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Discussion Starter · #1 ·
I have a 9" rear axle (very capable off-road beast) I drive daily on the highway (35 miles to work oneway) above 70mph.

My driveshaft angle is 25° (from horizontal) and my pinion angle is 28° resulting in a postive 3°. I have not been able to find a 5° shim so if you had to choose between a 4° shim resulting in a negative 1° or a 6° shim resulting in a negative 3° correction which would you choose and why?

Thx...Paul
 

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This is the wrong section to post this in Paul. For future reference, put questions like this in non hardcore.

Answer to your question in my opinion is non of the above. I would cut perches, set the angle and weld some new ones in there.

Personally I am not a fan of shims, due to their tendency to snap and spit out from between the spring and perch.
 

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Discussion Starter · #3 ·
This is the wrong section to post this in Paul. For future reference, put questions like this in non hardcore.

Answer to your question in my opinion is non of the above. I would cut perches, set the angle and weld some new ones in there.

Personally I am not a fan of shims, due to their tendency to snap and spit out from between the spring and perch.
Thx, its been a while since I've been on these boards but I wanted advice from those with professional experience. :grinpimp:

I won't have time to do it right and weld in some new perches until Christmas break so what I'm looking for the best quick fix. The shims I'm talking about will be hard steel and bolted to the spring pack so they won't spit out. Besides, I won't be going hardcore off-roading again till the next Easter Jeep Safari.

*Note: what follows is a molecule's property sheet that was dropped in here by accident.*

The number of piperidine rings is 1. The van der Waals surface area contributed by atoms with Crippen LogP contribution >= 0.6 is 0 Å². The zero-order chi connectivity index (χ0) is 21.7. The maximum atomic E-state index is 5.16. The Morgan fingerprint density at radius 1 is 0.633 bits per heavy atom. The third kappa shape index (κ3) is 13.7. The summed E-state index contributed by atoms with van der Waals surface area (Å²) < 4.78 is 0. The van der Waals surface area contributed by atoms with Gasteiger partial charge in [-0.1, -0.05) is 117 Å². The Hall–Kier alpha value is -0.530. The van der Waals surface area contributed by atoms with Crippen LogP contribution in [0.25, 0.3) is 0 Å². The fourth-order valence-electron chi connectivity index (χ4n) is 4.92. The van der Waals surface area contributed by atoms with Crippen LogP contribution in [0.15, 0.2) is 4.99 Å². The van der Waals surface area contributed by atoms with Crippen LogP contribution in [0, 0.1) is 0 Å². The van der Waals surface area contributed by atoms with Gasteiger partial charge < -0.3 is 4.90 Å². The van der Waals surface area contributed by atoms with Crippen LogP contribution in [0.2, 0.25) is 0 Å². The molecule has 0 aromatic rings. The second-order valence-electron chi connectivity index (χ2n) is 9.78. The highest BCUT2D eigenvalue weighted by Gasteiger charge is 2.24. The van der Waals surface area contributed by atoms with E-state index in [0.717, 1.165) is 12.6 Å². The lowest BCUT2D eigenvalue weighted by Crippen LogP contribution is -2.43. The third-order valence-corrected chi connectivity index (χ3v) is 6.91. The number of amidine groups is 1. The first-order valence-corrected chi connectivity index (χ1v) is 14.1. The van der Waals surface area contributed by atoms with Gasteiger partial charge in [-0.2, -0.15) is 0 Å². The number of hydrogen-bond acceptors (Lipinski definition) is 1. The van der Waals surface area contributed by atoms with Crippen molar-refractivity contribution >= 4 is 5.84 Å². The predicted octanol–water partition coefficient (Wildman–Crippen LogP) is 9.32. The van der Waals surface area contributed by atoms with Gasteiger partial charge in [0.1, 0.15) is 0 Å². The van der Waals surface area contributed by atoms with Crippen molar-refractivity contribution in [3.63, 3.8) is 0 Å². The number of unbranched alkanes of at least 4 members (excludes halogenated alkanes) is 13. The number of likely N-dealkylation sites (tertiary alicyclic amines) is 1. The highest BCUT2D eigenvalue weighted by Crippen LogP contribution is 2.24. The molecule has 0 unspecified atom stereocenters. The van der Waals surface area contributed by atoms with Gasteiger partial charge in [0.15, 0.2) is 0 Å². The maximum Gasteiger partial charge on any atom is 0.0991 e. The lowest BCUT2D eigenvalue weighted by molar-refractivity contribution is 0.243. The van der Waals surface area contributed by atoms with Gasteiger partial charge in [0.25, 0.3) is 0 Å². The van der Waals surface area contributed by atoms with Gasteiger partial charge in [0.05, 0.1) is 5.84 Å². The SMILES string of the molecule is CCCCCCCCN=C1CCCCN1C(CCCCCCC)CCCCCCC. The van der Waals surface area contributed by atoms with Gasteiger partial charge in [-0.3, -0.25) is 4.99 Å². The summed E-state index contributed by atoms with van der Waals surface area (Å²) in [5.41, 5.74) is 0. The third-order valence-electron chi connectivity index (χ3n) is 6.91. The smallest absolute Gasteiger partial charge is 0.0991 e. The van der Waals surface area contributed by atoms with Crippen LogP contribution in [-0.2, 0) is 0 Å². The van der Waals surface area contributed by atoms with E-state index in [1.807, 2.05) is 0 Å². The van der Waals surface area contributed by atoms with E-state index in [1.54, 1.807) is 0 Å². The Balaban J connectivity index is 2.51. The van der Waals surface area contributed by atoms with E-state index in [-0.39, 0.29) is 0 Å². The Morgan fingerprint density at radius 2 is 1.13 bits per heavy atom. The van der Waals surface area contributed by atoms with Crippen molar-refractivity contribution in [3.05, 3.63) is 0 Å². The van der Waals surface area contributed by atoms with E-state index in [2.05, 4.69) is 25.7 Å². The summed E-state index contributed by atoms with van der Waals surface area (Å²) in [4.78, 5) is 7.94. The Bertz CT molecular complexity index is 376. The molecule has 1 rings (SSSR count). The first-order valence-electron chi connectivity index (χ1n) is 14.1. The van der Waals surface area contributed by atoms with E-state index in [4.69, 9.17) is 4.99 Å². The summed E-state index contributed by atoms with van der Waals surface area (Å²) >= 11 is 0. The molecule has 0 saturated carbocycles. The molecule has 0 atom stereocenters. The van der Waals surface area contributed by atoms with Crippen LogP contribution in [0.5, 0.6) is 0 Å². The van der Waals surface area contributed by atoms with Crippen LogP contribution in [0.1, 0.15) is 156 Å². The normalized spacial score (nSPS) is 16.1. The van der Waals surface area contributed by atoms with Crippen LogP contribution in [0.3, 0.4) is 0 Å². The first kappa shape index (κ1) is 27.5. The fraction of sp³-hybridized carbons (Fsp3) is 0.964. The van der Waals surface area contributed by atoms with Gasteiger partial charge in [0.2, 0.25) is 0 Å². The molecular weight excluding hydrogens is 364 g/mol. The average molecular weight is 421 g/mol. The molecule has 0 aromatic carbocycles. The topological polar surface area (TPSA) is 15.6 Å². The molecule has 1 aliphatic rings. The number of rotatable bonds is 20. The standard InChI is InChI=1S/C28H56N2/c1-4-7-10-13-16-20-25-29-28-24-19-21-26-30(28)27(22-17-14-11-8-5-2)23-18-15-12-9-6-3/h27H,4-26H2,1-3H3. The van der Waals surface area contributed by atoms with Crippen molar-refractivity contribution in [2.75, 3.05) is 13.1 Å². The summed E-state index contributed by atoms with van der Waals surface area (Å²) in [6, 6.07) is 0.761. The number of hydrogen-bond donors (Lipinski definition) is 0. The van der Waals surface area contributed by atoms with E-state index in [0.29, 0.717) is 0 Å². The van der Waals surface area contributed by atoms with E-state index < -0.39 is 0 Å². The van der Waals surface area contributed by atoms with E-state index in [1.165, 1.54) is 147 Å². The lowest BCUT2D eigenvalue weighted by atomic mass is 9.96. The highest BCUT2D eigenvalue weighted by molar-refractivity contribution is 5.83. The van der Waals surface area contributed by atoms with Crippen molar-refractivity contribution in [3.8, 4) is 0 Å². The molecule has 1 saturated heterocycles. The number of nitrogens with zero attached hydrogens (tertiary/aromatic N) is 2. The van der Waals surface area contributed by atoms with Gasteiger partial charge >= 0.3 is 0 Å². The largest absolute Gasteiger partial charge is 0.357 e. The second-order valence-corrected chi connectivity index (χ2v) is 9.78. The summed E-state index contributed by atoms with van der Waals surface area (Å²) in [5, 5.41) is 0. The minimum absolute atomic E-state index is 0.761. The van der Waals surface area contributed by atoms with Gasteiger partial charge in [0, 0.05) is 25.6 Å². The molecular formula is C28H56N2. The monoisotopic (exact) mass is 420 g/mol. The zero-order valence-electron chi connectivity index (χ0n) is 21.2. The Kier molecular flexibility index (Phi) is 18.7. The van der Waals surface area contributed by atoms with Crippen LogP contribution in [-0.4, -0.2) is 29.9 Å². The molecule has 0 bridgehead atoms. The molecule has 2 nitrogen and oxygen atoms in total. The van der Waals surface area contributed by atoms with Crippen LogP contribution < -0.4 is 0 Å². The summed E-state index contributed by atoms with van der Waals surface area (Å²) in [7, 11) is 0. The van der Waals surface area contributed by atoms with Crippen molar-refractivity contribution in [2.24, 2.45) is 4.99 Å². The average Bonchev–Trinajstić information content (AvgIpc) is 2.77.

So again, which would be better a negative 1° or a negative 3° correction and why.

Thx...Paul
 

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Is this a CV, or a 2 joint standard shaft?

In an ideal world you want your angles to cancel with or without a CV.

If it’s a 2 joint, then you want to match the amount of angle coming off the output, to the angle coming off the pinion. You need to subtract the angle of your re output to get an accurate operating driveshaft angle.

If it’s a CV then 1-5 degrees below on the pinion, depending on where it likes to run.

I would try the -3 first.
 

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Discussion Starter · #5 ·
Is this a CV, or a 2 joint standard shaft?

In an ideal world you want your angles to cancel with or without a CV.

If it’s a 2 joint, then you want to match the amount of angle coming off the output, to the angle coming off the pinion. You need to subtract the angle of your re output to get an accurate operating driveshaft angle.

If it’s a CV then 1-5 degrees below on the pinion, depending on where it likes to run.

I would try the -3 first.
It's a CV and thx...I'll go with the -3, appreciate the advice. :)
 
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